Report Details Central Asian Governments' Involvement In Drug Trade
Ties between Afghanistan and its Central Asian neighbors to the north, in spite of years of encouragement by Western officials, remain at a very low level, with the conspicuous exception being the cross-border drug trade. That's the conclusion of a comprehensive new report, Between Cooperation And Insulation: Afghanistan's Relations with the Central Asian Republics.
"The trans-border narcotics trade between Afghanistan and Central Asia – supported, managed and/or protected by government officials and security forces on both sides of the border – is the one enduring economic connection that has demonstrated resilience since the fall of the Taleban, as well as promise for the future. It is the only true cross-border economic activity that is truly supported by all relevant state and non-state actors," write the report's authors, Christian Bleuer and Said Reza Kazemi.
And so, they argue, Western policies aimed at stemming the drug trade suffer from the fatal flaw that their partners in this effort, the Central Asian governments, benefit from the trafficking:=
"[S]ecurity risks that link Afghanistan to the former Soviet republics of Central Asia are often highly exaggerated, especially so the alleged link between narcotics trafficking and radical Islamist groups. In reality, throughout Central Asia the main players in narcotics trafficking are government employees, security officers and mafia figures," the report says. "Throughout Central Asia the narcotics trade has deeply penetrated the economic, social, political and security structures and created mutually beneficial relations. Powerful government and security figures use state resources and structures to actively assist and/or control this trade in cooperation with powerful mafia leaders."
This means that the drug control agencies of the states -- the agencies that foreign governments train and equip -- are essentially the muscle for the government-backed drug trade, eliminating its rivals:
In Central Asia, state-protected drug traffickers or employees of the state itself move most of the narcotics, while state security structures focus on their competition – the smaller independent smugglers. And often the seized drugs are merely resold rather than destroyed. However, occasionally there is some competition or score-settling within the state-protected drug trade and a previously protected smuggler may be arrested. At other times, drug-related charges are brought against political figures or former commanders who are becoming too powerful, troublesome or independent of central authority. This does not apply, however, to those near the top. Thanks to the close relationship, no major drug trafficker has been arrested in Central Asia since 1991 and no large cartels have been dismantled.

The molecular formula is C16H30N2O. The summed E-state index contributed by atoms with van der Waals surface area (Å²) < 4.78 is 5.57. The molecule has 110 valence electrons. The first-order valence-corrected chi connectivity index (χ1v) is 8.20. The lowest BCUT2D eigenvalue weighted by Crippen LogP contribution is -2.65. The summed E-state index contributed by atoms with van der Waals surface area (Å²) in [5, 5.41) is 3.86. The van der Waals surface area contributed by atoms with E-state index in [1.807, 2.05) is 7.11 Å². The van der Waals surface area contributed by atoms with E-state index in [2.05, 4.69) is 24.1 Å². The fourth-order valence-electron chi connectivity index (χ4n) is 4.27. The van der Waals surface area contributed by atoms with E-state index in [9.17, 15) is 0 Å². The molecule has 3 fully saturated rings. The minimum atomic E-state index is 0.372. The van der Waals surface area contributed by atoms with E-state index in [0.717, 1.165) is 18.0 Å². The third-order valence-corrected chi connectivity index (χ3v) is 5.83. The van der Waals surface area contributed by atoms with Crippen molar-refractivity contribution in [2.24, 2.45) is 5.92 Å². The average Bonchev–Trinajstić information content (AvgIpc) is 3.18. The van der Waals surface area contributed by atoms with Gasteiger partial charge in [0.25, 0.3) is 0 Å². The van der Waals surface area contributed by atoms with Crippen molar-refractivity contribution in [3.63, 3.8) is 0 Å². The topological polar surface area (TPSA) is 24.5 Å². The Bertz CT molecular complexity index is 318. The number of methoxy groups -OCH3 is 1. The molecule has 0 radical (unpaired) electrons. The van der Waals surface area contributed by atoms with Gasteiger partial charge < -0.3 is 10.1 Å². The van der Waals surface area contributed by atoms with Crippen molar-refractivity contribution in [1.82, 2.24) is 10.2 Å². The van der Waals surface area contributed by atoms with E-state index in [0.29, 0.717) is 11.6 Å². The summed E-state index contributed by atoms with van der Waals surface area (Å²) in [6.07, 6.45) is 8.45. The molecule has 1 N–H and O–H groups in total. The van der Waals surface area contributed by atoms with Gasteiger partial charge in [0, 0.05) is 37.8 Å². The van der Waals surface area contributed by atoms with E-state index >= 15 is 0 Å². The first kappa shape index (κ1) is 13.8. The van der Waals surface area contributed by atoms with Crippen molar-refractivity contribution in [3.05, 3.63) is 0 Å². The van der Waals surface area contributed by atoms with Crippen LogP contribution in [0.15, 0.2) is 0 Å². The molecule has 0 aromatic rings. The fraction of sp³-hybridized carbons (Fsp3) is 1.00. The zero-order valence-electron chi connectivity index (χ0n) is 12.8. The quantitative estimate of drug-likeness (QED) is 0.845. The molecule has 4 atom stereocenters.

While this is true to all of the Afghanistan-neighboring Central Asian states to some degree, it is most pronounced in Tajikistan:
Some point to Tajikistan’s Drug Control Agency (DCA) as a success. Rustam Nazarov, considered to be a competent and honest leader, runs it. However, there are limits to what the DCA can do. It is an isolated institution with limited ability to rein in other security agencies or to arrest major traffickers.Any attempt to arrest powerful narcotics traffickers would mean the end of Nazarov’s career – or worse. At times mid-level traffickers are arrested, including officers in the security forces. But those traffickers and officers with good connections are immune. Several DCA officers, including the head of the operations directorate, learned this in 2012 when they arrested men transporting a car full of heroin. These particular heroin traffickers were supported by powerful Tajik KBG officers who, when the DCA officers would not back down, simply retaliated by arresting the DCA officers for narcotics trafficking, the end result of which was prison sentences of nearly 20 years.
There is a silver lining of sorts to this cloud, in that the drug trade has brought a certain stability to Central Asia, Bleuer and Kazemi argue:
Since 2001, throughout Central Asia, the increased drug trade has not brought with it a wave of drug gang-related crime and instability as predicted by many, including the United Nations. Instead Central Asian governments have used the drug trade to consolidate control over their states and societies. The profits in the drug trade and the appointments to lucrative (i.e., highly corrupt) positions in the security services have been used to buy and/or ensure loyalty to the leadership....
Now, if the government of Tajikistan actually attempted to arrest high-level traffickers and their backers in government structures, the backlash could result in instability and violent conflict. The possibility of a destabilised Tajikistan is concerning to many players in Central Asia. As stated by narcotics trafficking researcher Hillary Evans, “my ultimate conclusion: without the profits of the drug trade, Tajikistan would be a failed state, which is not in anyone’s interest.” Foreign donors and supporters of the Tajik government understand this best of all, especially regarding the need for a friendly and stable government on Afghanistan’s northern border. As an anonymous Western government official bluntly stated, anti-narcotics initiatives in Tajikistan are “a joke. The West has accepted that narcotics are the price for relative security on Afghanistan’s northern border.”
The report covers many other aspects of Afghanistan-Central Asian relations and it's worth reading in full.
Joshua Kucera, a senior correspondent, is Eurasianet's former Turkey/Caucasus editor and has written for the site since 2007.